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This is a question I had from an exercise session.

First we do DES in CBC encryption mode using a key $K_1$ and $IV_1 = O^n$. Then we do DES in ECB decryption mode using $K_1$. And then DES in CBC decryption mode with a secret $IV_2$ and key $K_2$.

Is this construction safe against meet-in-the-middle attack?

Wouldn't the first two operations negate themselves because $C_1$ would decrypt into $P_1$?

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The CBC ciphertext $C_1 \mathbin\| \cdots \mathbin\| C_\ell$ for plaintext $P_1 \mathbin\| \cdots \mathbin\| P_\ell$ under key $K_1$ is $$C_i = E_{K_1}(P_i \oplus C_{i-1}),$$ where $C_0 = \mathit{IV}_1$. If you then apply ECB decryption under $K_1$, you'll get the ‘ciphertext’ $C'_1 \mathbin\| \cdots \mathbin\| C'_\ell$ where $$C'_i = E_{K_1}^{-1}(C_i).$$ If you then use CBC encryption with a different key and IV, you'll get $C''_1 \mathbin\| \cdots \mathbin\| C''_\ell$ where $$C''_i = E_{K_2}^{-1}(C'_i) \oplus C'_{i-1},$$ where $C'_0 = \mathit{IV}_2$.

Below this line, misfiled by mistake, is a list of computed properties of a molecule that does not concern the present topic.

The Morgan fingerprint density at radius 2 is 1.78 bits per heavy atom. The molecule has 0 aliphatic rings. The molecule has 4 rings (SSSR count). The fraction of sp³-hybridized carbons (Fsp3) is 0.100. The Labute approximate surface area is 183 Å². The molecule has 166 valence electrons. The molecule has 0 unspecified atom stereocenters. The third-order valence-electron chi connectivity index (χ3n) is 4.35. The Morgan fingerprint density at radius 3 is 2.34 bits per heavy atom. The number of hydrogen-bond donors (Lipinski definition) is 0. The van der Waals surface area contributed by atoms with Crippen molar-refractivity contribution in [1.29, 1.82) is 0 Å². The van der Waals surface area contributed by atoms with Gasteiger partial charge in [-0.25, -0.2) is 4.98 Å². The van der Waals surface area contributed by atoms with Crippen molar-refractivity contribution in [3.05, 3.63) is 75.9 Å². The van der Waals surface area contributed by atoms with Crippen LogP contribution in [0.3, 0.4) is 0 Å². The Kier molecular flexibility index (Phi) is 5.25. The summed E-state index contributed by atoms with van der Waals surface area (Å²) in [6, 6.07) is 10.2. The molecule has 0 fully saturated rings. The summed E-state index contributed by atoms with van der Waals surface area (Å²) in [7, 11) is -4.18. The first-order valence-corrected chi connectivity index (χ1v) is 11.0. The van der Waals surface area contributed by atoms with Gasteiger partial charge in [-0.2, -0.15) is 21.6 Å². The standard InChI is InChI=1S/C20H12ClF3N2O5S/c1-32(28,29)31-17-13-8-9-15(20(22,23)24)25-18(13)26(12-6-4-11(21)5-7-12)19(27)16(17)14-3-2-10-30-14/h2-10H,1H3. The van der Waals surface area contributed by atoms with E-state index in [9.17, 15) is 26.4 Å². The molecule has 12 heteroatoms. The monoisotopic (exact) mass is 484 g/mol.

If you simplify by canceling inverses, do either of the keys $K_1$ or $K_2$ still figure into this? If yes, can you find a plaintext/ciphertext pair with an unknown intermediate quantity on which you could apply a meet-in-the-middle attack? If no, do you even need to apply a meet-in-the-middle attack at all?

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